In New York City, most high school students learn the scientific method during 9th grade Living Environment. However, this version of the scientific method often emphasizes a linear process that does not capture how science really works. Part of the motivation for incorporating engineering-design thinking into this curriculum is to counter the misunderstanding of the scientific method that high school students have. Engineering-design thinking shares much in common with the scientific method; in this course, it might be thought of as the incorporation of the scientific method into solution processes for real-world problems. This lesson aims to help students connect the two complementary processes and revise misconceptions about the nature of science.
Students will look for elements of the scientific method and engineering design thinking in a real-world example. What are the elements of the scientific process in this video? What are the elements of the engineering design thinking method?
As with the opening activity in this unit, students will first organize their observations using a Venn diagram. They will then share in small groups. Finally, we will chart responses on a class copy of initial understanding.
Students have years of experience with the scientific method, but engineering design thinking is new. This lesson explicitly connects the two and explicitly frames a key feature of the way content and skills are presented in this course.
Students will formally compare and contrast science and engineering design using a text from Sciencebuddies. (There is an additional attached text that is more complex and might be used instead.)
First students will independently read and annotate this article. They will have two questions to answer:
Second, student will write down three understandings from this reading experience.
Third, we will play Rumors to norm our understanding of the text and surface misunderstanding.
I will start this activity by showing the attached Venn diagram of engineering and science and explain that science and engineering are complimentary, related processes. This provides a visual example of the purpose of this activity. I will leave it displayed during the text analysis process.
Rumors, a protocol from ALL-ED, gets students moving around after a cognitively demanding compare and contrast reading process and surfaces understanding and misunderstandings in safe, public manner.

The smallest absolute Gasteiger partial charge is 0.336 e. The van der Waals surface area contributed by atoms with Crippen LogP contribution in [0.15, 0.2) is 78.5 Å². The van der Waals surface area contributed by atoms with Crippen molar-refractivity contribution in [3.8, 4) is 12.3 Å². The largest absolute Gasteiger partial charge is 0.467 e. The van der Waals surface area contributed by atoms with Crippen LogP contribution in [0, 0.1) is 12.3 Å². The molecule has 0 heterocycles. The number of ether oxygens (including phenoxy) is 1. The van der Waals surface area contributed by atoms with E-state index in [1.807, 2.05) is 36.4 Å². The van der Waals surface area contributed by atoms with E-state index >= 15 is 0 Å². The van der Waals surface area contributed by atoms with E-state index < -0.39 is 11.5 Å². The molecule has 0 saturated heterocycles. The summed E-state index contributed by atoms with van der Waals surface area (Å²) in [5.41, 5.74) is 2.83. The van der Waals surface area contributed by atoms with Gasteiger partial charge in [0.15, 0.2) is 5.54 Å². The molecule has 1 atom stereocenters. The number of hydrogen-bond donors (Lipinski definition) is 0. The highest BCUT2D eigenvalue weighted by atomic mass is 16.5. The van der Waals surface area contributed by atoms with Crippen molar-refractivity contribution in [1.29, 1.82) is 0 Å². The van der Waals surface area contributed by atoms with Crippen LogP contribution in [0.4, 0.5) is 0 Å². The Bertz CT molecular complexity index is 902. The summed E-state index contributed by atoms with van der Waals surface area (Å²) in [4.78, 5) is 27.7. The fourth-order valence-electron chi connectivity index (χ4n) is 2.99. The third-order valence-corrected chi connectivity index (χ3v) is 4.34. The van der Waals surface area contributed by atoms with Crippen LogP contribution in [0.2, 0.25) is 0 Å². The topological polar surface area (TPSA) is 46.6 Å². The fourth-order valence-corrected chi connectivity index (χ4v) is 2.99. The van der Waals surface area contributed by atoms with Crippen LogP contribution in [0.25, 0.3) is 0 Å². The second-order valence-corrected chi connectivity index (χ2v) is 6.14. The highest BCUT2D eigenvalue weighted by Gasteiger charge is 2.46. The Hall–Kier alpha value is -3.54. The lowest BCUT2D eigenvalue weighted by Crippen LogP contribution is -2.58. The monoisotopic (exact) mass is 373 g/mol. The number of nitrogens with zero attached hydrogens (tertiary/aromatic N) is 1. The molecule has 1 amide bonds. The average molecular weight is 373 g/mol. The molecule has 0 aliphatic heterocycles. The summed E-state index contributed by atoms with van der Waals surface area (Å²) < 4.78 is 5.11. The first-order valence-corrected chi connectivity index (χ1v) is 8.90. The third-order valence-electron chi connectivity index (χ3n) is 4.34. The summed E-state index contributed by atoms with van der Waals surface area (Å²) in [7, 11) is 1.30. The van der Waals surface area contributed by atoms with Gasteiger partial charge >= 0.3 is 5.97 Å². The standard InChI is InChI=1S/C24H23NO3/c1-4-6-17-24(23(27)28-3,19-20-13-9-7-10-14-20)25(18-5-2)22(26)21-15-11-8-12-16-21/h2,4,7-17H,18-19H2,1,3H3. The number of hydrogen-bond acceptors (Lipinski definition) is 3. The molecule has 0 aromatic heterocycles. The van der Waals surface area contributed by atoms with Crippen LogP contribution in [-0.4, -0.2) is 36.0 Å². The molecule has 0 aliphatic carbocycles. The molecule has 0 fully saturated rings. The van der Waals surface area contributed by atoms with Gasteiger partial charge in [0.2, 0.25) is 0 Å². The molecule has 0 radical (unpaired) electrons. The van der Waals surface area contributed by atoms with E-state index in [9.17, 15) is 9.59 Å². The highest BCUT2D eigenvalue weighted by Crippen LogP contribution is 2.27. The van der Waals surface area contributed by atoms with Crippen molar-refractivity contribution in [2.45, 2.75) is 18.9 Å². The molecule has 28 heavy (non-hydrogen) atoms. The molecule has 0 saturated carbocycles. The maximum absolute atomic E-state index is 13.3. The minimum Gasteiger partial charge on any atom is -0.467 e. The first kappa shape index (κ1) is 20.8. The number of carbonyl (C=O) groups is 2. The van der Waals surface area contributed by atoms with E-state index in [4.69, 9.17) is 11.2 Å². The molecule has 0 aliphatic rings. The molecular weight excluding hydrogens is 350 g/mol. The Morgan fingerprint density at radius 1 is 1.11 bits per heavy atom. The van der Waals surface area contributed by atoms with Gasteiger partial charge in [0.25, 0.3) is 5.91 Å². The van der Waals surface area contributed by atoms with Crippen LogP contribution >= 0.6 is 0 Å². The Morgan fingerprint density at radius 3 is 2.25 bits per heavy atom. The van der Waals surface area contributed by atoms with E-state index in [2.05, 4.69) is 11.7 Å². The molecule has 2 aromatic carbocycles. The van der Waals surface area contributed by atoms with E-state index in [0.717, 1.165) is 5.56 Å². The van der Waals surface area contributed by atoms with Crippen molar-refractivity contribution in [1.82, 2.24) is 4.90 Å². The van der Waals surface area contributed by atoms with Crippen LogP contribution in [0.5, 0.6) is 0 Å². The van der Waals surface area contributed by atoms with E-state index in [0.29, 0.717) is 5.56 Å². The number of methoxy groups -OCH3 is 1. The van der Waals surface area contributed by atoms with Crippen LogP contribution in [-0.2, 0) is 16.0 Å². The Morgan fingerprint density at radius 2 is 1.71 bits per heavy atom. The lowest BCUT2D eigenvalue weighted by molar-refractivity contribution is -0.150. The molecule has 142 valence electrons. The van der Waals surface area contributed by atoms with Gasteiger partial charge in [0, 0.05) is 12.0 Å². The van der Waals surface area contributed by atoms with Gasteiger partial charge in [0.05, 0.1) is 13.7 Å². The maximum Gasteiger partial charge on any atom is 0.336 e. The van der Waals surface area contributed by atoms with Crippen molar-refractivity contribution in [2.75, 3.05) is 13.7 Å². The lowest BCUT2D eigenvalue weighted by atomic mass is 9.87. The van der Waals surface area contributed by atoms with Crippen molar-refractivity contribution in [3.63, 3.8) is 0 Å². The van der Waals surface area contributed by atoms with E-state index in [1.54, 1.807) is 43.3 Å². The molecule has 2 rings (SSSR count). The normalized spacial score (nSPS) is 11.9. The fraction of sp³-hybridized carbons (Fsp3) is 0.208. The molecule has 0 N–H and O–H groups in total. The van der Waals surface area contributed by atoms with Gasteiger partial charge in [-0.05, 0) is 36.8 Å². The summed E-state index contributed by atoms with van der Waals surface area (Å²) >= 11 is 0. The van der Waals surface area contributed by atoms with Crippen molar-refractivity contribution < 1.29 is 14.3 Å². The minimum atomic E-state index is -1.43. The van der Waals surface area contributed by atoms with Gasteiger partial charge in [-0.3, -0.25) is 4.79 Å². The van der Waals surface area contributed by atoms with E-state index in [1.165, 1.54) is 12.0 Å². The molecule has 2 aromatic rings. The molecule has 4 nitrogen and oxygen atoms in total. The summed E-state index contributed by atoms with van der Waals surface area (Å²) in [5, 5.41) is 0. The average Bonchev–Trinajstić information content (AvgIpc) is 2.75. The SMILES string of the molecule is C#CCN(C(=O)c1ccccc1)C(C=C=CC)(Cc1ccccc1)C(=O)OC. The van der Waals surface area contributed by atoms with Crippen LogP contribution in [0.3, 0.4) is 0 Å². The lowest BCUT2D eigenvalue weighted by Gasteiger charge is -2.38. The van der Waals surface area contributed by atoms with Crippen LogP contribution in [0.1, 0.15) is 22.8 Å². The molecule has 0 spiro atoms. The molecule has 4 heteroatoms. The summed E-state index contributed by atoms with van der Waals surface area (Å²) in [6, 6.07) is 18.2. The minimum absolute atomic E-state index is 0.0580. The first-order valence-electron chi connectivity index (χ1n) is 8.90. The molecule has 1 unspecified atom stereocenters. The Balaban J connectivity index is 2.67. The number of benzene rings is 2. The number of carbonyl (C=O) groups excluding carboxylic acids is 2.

Resource for advanced students
Students that are already able to readily distinguish between the scientific method and engineering-design thinking and also point out how one compliments the other, may be better served by a reading similar to the attached. Rather than read explicitly about each process, students that have a high level of proficiency might attempt to identify both processes in a real-world example.
Student pairs create a visual representation of their understanding of the relationship between science and engineering design thinking. The assignment is open-ended. Students receive the following guidelines:
Students share products with the class during the final five minutes.
Unlike the Accountable Talk activity, I do not provide a list of research resources for students to use during this activity. If students are stuck, I will redirect them to the farm presentation from the beginning of the lesson; I may also redirect student to work they previous completed for the Padlet "Deep Dive" activity.
Students end class by answering this question: What is the relationship between the scientific method and engineering design thinking? What is unique about each process? How do the processes compliment each other? What is an example of an attempt to solve a problem that incorporates both types of thinking.
Criteria for success
I use a "pass/fail" assessment rubric for these responses. Is a student able to distinguish between the two types of thinking? To do this a students would need to explain that science essential seeks to understand some aspect of the natural world while engineering-design thinking seeks to find a solution to a specific problem. Is a student able to identify how the processes compliment each other? To do this a student would need to describe how science can reveal deeper understanding that an engineer might use as a possible solution or design constraint. Can the student provide an example of these two processes at work. To do this, a student would have to describe an example similar to those explored from Earthwatch or at the beginning of the lesson.
As noted in my reflection from the previous section, this is a lesson that I will have to tweak or eliminate next year. Student responses were underdeveloped across the board and pushed me to consider how essential the objectives of the lesson are for the overall objectives of this course.